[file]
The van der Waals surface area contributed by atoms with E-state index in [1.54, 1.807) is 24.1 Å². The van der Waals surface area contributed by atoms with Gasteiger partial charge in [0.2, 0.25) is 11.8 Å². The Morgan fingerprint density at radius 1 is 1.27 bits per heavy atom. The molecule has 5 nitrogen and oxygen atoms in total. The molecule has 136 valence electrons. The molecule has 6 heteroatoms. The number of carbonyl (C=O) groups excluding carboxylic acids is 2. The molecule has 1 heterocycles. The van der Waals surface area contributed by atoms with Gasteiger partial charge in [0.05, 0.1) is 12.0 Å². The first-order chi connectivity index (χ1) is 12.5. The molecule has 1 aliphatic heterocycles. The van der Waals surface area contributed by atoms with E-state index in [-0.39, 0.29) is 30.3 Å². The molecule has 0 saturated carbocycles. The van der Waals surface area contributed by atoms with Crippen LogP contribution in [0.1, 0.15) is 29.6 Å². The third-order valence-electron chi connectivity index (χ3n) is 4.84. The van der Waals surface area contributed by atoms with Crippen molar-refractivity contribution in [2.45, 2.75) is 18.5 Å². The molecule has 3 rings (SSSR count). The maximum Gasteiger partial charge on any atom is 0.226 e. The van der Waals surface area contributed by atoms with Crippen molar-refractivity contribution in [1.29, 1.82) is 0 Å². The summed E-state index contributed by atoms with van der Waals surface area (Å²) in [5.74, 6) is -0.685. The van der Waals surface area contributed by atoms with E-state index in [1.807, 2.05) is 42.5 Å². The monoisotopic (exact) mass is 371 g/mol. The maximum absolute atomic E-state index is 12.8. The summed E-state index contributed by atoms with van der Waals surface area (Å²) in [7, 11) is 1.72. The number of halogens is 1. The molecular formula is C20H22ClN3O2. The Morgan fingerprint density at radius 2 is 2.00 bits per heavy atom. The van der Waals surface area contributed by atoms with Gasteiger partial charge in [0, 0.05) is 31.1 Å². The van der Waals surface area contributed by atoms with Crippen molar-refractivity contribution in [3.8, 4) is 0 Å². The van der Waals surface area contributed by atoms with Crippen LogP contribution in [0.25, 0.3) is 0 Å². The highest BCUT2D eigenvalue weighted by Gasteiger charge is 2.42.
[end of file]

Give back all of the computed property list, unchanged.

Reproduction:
The van der Waals surface area contributed by atoms with E-state index in [1.54, 1.807) is 24.1 Å². The van der Waals surface area contributed by atoms with Gasteiger partial charge in [0.2, 0.25) is 11.8 Å². The Morgan fingerprint density at radius 1 is 1.27 bits per heavy atom. The molecule has 5 nitrogen and oxygen atoms in total. The molecule has 136 valence electrons. The molecule has 6 heteroatoms. The number of carbonyl (C=O) groups excluding carboxylic acids is 2. The molecule has 1 heterocycles. The van der Waals surface area contributed by atoms with Gasteiger partial charge in [0.05, 0.1) is 12.0 Å². The first-order chi connectivity index (χ1) is 12.5. The molecule has 1 aliphatic heterocycles. The van der Waals surface area contributed by atoms with E-state index in [-0.39, 0.29) is 30.3 Å². The molecule has 0 saturated carbocycles. The van der Waals surface area contributed by atoms with Crippen LogP contribution in [0.1, 0.15) is 29.6 Å². The third-order valence-electron chi connectivity index (χ3n) is 4.84. The van der Waals surface area contributed by atoms with Crippen molar-refractivity contribution in [2.45, 2.75) is 18.5 Å². The molecule has 3 rings (SSSR count). The maximum Gasteiger partial charge on any atom is 0.226 e. The van der Waals surface area contributed by atoms with Crippen molar-refractivity contribution in [1.29, 1.82) is 0 Å². The summed E-state index contributed by atoms with van der Waals surface area (Å²) in [5.74, 6) is -0.685. The van der Waals surface area contributed by atoms with E-state index in [1.807, 2.05) is 42.5 Å². The monoisotopic (exact) mass is 371 g/mol. The maximum absolute atomic E-state index is 12.8. The summed E-state index contributed by atoms with van der Waals surface area (Å²) in [7, 11) is 1.72. The number of halogens is 1. The molecular formula is C20H22ClN3O2. The Morgan fingerprint density at radius 2 is 2.00 bits per heavy atom. The van der Waals surface area contributed by atoms with Gasteiger partial charge in [0, 0.05) is 31.1 Å². The van der Waals surface area contributed by atoms with Crippen molar-refractivity contribution in [3.8, 4) is 0 Å². The van der Waals surface area contributed by atoms with Crippen LogP contribution in [0.25, 0.3) is 0 Å². The highest BCUT2D eigenvalue weighted by Gasteiger charge is 2.42.